On Sunday night, Wake Forest lost to the Charlotte 49ers in overtime by a score of 65-67. On offense, the Niners used a Princeton style offense that utilized back door cuts and split screens to get the ball into the paint for easy layups. On the defensive side, they used a Tony Bennett-esque pack line defense to force the Deacs into taking 25 3-point attempts, and as a result, only 12 free throws. Let’s take a look.
This is what is commonly called the “point series” in the Princeton offense. The guard passes the ball to the center at the high post and then sets a “split screen” for either wing. It is called a split screen because the wing player can use the screen, or, if he sees that the defense is overplaying it, he can just reject it and cut backdoor. That’s exactly what happens above and the Niners get an easy layup. If the point guard sees the wing player refuse the screen, he simply pops out to the three point line.
This is literally right out of Pete Carril’s playbook.
Yes, that was just me trying to sneak in a clip of Princeton running the Princeton offense, I will apologize to no one (UCLA defended it a little better than we did). Anyways, back to a game that took place in this millennium.
They run the exact same action here, except with Jahmir Young screening on the strong side (aka the side with the ball) for Brice Williams. Williams refuses the split screen and cuts backdoor. Both Torry Johnson and Sharone Wright Jr. defend Williams on the cut and Young pops out for a wide open 3-pointer.
The Deacs did a pretty good job protecting the basket once the ball got into the paint, as Charlotte probably would have scored more points on this play if not for 10 Wake Forest blocks on the night.
The other classic Princeton action that hurt the Deacs was the use of a simple back screen.
I’m not sure what the plan against this was, but if the Deacs are going to go over that screen then they have to a better job defending the basket and not allowing that pass to occur. Charlotte would go back to this at the end of overtime when they needed a basket.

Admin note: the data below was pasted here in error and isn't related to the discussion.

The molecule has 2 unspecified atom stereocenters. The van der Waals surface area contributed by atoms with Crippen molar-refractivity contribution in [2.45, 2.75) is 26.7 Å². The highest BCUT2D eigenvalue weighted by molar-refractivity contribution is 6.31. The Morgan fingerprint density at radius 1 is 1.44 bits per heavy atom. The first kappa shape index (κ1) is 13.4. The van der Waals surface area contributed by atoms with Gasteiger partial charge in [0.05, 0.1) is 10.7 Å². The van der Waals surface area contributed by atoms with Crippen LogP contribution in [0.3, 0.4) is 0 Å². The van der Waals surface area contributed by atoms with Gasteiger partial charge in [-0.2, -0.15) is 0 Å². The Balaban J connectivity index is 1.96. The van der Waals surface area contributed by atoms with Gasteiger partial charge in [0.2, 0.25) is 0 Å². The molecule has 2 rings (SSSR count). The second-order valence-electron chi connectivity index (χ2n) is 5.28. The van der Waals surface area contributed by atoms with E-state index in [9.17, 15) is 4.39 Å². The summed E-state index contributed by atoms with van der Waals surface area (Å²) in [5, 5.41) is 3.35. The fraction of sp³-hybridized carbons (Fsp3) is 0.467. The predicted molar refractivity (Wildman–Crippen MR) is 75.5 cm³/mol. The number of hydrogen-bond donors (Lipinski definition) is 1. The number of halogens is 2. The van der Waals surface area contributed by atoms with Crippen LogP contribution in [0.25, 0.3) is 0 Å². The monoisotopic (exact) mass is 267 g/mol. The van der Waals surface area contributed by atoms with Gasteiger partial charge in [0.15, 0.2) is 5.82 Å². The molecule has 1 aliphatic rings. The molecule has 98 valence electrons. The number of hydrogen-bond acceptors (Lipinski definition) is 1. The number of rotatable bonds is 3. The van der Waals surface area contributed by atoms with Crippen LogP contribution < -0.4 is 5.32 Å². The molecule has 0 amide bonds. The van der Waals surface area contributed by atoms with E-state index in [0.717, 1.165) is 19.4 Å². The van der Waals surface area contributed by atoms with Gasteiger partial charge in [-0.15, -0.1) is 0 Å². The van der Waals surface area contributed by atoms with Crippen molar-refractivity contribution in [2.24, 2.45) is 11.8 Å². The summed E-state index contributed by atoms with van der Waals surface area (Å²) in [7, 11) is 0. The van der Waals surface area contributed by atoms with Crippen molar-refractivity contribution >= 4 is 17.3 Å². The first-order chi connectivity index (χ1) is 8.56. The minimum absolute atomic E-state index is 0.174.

And once again, the pass inside is allowed and the Niners get a free layup. This was ultimately the basket that would be the difference in tying the game on Brandon Childress’s 3 on the next possession and losing by 2.
On the defensive side, the Niners used the pack line defense, which is not shocking as head coach Ron Sanchez spent 12 years on Tony Bennett’s coaching staff. Charlotte did a really good job not allowing the ball to get inside and forced the Deacs to take 25 3-pointers throughout the course of the game.
That may not seem like many, but Wake only took 25 or more 3-pointers 5 times last season, winning just 1 of those games (vs. Miami). Consequentially, the Deacs shot just 12 free throws against the Niners, and we all know by now how Danny Manning feels about getting to the free throw line. Wake was 0-5 last season when shooting 12 or fewer free throws.
And I’m not trying to say that a 3-pointer is a bad shot (trust me, I’ve never seen a 3-point shot I wasn’t prepared to let fly). The Deacs actually shot an impressive 40% from downtown in this one. But over the course of a season, you probably won’t win many games if the ball rarely gets closer than 25 feet from the basket
When the Deacs did get the ball inside, good things typically happened.
I know Wake fans are probably tired of hearing Manning talk about how we need to get more paint touches and free throws after literally every single game. But the worst part about it is that he is pretty much right about it every single game. And that is an even bigger problem.
Bonus Play: Take advantage of the pack line post double team by posting a guard and diving your center to the basket (and hopefully make the layup).
That’s all I have for this one. I’ll probably try to do a Playbook article once a week or until it drives me literally insane. Let’s see which one comes first shall we?